Home AI News Unlocking the Power of Existing Hardware: A Paradigm Shift in Computing

Unlocking the Power of Existing Hardware: A Paradigm Shift in Computing

Unlocking the Power of Existing Hardware: A Paradigm Shift in Computing

Imagine being able to increase the processing power of your existing devices, like smartphones, tablets, or computers, without having to add new hardware.

Hung-Wei Tseng, an associate professor at UC Riverside, has developed a new approach to computer architecture that he believes can do just that. In a recent paper titled, “Simultaneous and Heterogeneous Multithreading,” Tseng introduces a new method for using the existing components in modern devices more efficiently.

How It Works

Many devices today already have separate components for tasks like graphics processing, artificial intelligence, and digital signal processing. Tseng’s new method, called “Simultaneous and Heterogeneous Multithreading” or SHMT, allows these components to work together simultaneously, without creating a bottleneck.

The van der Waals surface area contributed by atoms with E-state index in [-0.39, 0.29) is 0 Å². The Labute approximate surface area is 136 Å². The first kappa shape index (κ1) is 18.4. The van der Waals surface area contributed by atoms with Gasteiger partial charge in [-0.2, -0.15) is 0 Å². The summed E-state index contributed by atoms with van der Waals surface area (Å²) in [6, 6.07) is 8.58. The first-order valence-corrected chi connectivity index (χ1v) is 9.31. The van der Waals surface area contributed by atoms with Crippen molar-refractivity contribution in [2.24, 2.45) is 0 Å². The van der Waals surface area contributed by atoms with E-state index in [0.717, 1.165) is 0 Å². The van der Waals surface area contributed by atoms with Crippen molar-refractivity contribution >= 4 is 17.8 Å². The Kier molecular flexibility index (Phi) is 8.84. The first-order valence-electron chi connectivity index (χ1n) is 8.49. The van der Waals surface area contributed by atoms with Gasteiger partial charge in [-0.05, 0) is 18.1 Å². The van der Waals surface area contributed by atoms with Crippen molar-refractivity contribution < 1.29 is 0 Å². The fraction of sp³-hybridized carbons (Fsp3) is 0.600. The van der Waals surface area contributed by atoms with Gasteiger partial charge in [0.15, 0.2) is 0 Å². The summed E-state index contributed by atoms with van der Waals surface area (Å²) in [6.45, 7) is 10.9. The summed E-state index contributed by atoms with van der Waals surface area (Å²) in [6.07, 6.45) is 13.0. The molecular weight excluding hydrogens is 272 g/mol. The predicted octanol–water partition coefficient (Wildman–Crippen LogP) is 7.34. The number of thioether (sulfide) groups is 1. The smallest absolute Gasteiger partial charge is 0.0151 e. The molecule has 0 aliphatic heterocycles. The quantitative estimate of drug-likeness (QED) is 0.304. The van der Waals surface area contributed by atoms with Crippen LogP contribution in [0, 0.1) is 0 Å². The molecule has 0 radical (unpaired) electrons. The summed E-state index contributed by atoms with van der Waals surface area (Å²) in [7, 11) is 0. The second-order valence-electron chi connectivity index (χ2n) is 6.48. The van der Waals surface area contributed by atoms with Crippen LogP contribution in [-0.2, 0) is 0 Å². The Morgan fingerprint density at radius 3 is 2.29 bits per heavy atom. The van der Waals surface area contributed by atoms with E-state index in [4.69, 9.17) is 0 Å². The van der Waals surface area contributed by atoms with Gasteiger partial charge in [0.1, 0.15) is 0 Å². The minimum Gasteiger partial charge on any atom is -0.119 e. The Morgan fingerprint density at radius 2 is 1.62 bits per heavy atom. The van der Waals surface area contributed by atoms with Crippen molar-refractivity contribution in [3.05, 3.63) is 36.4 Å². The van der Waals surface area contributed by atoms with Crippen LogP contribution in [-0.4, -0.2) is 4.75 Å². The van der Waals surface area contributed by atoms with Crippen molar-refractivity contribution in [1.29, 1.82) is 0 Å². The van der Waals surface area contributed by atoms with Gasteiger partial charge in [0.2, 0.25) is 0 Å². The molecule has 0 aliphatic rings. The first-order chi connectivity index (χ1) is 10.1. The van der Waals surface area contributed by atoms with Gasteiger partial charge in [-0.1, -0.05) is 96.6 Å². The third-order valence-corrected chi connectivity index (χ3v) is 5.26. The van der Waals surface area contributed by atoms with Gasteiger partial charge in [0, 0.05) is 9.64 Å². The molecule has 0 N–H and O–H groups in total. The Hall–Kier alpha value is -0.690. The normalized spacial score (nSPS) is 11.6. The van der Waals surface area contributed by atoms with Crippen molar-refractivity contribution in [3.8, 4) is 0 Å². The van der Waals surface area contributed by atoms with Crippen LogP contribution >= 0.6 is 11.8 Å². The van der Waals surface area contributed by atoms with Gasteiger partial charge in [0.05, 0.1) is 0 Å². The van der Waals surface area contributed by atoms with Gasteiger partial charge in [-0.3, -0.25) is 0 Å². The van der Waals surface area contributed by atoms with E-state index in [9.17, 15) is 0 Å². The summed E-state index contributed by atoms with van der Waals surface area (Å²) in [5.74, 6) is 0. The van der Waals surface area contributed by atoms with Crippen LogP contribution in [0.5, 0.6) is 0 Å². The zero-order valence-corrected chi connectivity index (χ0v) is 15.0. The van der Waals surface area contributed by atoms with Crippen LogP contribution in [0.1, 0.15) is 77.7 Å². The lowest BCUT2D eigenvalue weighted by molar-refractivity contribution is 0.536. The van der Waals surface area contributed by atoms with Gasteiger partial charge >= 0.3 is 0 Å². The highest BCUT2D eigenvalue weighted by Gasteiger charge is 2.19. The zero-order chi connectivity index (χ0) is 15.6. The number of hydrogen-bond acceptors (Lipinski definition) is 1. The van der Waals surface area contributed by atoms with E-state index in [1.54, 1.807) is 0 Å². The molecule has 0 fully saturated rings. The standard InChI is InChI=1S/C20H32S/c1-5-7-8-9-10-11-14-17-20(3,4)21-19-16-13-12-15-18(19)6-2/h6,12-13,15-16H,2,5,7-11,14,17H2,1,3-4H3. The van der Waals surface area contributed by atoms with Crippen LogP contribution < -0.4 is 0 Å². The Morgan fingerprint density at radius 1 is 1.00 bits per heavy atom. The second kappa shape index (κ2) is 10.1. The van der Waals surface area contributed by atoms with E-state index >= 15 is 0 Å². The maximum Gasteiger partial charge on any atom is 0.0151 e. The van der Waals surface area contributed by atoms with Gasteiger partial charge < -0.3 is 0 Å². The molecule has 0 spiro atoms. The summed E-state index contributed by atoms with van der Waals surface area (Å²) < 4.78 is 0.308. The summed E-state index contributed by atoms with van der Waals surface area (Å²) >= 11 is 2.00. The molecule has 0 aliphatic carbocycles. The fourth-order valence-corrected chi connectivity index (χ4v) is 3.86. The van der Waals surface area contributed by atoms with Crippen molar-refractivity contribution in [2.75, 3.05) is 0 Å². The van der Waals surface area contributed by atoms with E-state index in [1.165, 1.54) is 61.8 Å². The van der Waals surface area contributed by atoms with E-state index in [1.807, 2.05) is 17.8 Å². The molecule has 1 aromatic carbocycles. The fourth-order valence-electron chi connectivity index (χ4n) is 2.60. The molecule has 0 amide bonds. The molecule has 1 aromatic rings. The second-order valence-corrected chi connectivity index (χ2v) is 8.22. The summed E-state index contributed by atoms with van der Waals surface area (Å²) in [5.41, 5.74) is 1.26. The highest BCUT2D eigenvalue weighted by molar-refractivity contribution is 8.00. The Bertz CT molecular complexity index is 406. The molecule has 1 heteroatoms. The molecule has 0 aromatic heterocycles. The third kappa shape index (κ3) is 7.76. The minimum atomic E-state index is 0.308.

In their research, Tseng and UCR computer science graduate student Kuan-Chieh Hsu developed a proposed SHMT framework on an embedded system platform that uses a multi-core ARM processor, an NVIDIA GPU, and a Tensor Processing Unit hardware accelerator at the same time. The results were impressive, with a nearly 2 times speedup and a 51% reduction in energy consumption.

The Benefits

The ability to use existing processing components more effectively could lead to cost savings for hardware, as well as a reduction in energy consumption and carbon emissions from large data processing centers. It could also help conserve scarce freshwater used to keep servers cool.

The Future

While Tseng’s research shows promising results, he acknowledges that further investigation is needed to address various questions about implementation, hardware support, code optimization, and which applications could benefit the most. However, the paper has already gained recognition from IEEE and will be published in their “Top Picks from the Computer Architecture Conferences” issue.

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